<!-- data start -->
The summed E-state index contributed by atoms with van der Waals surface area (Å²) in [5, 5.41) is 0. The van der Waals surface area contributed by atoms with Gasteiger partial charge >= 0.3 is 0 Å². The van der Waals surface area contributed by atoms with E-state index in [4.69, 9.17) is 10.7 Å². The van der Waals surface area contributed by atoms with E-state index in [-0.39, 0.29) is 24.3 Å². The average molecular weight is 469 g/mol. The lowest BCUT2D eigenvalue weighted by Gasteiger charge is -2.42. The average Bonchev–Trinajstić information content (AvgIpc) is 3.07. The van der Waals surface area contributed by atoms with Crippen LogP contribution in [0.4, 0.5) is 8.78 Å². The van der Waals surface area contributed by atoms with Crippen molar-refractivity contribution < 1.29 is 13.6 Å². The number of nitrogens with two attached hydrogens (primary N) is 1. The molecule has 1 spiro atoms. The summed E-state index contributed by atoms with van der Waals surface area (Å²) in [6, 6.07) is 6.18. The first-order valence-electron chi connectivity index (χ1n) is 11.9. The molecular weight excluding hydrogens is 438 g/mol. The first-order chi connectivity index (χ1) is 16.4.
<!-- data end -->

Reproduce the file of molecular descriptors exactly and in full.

The summed E-state index contributed by atoms with van der Waals surface area (Å²) in [5, 5.41) is 0. The van der Waals surface area contributed by atoms with Gasteiger partial charge >= 0.3 is 0 Å². The van der Waals surface area contributed by atoms with E-state index in [4.69, 9.17) is 10.7 Å². The van der Waals surface area contributed by atoms with E-state index in [-0.39, 0.29) is 24.3 Å². The average molecular weight is 469 g/mol. The lowest BCUT2D eigenvalue weighted by Gasteiger charge is -2.42. The average Bonchev–Trinajstić information content (AvgIpc) is 3.07. The van der Waals surface area contributed by atoms with Crippen LogP contribution in [0.4, 0.5) is 8.78 Å². The van der Waals surface area contributed by atoms with Crippen molar-refractivity contribution < 1.29 is 13.6 Å². The number of nitrogens with two attached hydrogens (primary N) is 1. The molecule has 1 spiro atoms. The summed E-state index contributed by atoms with van der Waals surface area (Å²) in [6, 6.07) is 6.18. The first-order valence-electron chi connectivity index (χ1n) is 11.9. The molecular weight excluding hydrogens is 438 g/mol. The first-order chi connectivity index (χ1) is 16.4.